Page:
Note: I received a digital Advanced Review Copy of this book from Penguin Random House in exchange for an honest review. All opinions in this review are my own. Thanks for reading!

Let’s Do Better: Diversifying Our Reading

#DiverseKidLit, Literacy in the Classroom

“I did then what I knew how to do. Now that I know better, I do better.” -Maya Angelou

I vividly remember the moment when I first encountered this startling infographic:

I started asking myself a lot of questions. In curating a classroom library, what experiences were becoming visible for my students? Were all of my third graders seeing reflections of their own lives in the books that filled our classroom? Were my students getting a chance to see the world through the eyes of people of different cultures? Races? Socioeconomic backgrounds? Genders?

According to a study by the Cooperative Children’s Book Center at UW Madison, only 14.9% of children’s books published in 2015 were about people of color. In 2016, that number jumped to 22%. While this shows progress in publishing, I wanted to explore whether or not my own reading was beginning to diversify.

Since the start of 2017, I have read 101 children’s books. 55 of those books were fiction, while 46 were nonfiction. To begin analyzing my own reading habits, I looked at representations of race and ethnicity in my fiction reads.

What I found was troubling. In the 55 fiction books, there were 62 featured characters. Nearly 70% of those protagonists were white. Only 9 protagonists were African or African-American. Another 9 protagonists were talking animals or objects. 6 characters were Latinx or Latinx-American. There were only 3 Asian Pacific or Asian Pacific-American protagonists. Out of the 62 protagonists in the 55 books, there were zero American Indian or First Nations characters.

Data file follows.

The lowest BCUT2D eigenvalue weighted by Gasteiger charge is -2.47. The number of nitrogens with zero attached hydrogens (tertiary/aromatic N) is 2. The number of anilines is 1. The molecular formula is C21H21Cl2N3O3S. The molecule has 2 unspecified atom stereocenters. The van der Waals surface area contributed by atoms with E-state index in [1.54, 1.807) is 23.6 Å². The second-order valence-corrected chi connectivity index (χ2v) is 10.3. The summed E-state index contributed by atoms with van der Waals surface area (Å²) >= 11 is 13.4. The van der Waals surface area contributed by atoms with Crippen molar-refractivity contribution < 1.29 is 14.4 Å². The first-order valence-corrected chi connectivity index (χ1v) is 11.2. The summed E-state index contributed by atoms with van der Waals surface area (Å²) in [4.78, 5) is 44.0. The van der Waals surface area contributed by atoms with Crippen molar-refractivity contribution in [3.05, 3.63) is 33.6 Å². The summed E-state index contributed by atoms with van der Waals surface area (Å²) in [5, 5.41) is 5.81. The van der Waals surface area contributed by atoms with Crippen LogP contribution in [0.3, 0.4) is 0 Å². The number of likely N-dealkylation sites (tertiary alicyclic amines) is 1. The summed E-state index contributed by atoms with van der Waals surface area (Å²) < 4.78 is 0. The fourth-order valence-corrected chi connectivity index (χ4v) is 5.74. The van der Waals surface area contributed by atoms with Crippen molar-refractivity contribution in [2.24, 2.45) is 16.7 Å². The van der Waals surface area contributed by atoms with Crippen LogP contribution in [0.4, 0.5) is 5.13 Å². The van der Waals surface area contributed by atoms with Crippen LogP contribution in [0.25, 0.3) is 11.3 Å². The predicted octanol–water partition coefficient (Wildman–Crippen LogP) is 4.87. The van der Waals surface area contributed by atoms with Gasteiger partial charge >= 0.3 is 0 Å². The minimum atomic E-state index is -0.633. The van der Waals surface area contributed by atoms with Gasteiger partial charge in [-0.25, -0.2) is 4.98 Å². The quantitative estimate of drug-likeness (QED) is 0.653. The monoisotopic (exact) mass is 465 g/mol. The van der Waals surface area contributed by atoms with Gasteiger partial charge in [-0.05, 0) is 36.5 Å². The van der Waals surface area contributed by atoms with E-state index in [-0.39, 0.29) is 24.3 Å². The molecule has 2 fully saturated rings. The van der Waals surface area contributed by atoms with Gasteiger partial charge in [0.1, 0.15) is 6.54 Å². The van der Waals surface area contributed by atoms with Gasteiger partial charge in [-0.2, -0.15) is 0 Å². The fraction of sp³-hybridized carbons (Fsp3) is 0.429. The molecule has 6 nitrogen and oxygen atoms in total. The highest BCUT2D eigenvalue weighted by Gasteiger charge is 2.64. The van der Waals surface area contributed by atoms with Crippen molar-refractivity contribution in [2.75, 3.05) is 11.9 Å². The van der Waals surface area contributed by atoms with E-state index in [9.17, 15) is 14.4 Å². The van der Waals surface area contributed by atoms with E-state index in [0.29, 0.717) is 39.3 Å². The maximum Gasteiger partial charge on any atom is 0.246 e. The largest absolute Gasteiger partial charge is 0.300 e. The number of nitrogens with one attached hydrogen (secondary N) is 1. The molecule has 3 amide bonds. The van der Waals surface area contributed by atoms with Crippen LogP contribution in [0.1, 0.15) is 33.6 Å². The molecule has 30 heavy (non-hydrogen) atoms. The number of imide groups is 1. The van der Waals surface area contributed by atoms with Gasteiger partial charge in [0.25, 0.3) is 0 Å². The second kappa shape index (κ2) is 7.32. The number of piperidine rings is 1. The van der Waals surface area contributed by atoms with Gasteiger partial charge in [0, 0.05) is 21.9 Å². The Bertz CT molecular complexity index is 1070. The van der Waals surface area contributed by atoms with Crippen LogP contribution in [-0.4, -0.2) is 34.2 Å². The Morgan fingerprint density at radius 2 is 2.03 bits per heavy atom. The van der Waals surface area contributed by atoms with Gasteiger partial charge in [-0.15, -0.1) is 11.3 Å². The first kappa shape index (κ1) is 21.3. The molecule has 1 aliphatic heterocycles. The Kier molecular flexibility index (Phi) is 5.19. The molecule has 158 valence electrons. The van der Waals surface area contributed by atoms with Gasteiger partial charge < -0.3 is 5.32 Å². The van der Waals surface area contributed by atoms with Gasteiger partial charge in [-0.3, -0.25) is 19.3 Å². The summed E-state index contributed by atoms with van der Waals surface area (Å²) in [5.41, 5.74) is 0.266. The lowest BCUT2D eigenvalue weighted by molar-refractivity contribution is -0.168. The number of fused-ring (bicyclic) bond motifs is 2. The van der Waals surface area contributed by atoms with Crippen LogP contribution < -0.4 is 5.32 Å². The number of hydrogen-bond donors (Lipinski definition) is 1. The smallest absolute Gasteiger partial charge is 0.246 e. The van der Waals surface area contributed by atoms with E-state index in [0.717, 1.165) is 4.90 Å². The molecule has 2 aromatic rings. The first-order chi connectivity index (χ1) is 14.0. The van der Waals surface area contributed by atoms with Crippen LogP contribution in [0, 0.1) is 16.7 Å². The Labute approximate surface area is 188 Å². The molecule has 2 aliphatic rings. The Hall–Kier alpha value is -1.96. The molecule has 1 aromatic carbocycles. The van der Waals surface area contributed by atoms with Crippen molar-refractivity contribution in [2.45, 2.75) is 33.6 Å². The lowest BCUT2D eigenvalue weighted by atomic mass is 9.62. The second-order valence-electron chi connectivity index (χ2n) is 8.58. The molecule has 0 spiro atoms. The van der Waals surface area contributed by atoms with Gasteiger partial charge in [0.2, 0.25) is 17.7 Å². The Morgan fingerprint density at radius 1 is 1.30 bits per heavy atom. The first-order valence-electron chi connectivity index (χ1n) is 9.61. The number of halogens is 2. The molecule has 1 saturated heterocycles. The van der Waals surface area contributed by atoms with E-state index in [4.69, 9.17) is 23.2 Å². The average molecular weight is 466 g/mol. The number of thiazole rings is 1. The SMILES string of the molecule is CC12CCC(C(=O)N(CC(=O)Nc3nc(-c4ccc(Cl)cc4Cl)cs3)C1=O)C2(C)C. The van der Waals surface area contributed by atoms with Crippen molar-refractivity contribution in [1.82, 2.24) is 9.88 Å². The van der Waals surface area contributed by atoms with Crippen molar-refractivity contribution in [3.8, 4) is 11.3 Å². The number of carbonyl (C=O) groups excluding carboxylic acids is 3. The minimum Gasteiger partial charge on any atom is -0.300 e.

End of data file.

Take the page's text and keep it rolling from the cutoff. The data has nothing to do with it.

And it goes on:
I worry about the messages we send to children when we make it hard for them to find stories depicting the lived experiences of others. I worry about making children feel like their own experiences are unrepresented in the books that are available to them. I worry about the implications of being a teacher who has spent half a year reading fiction books in which 84.9% of the characters are either white, a talking animal, or a talking object. And while analyzing my reading habits opened my eyes to the lack of racial diversity in the fiction books I’ve read this year, I imagine the the findings would be similarly concerning if I examined representations of gender identity, religion, sexual orientation, or disability.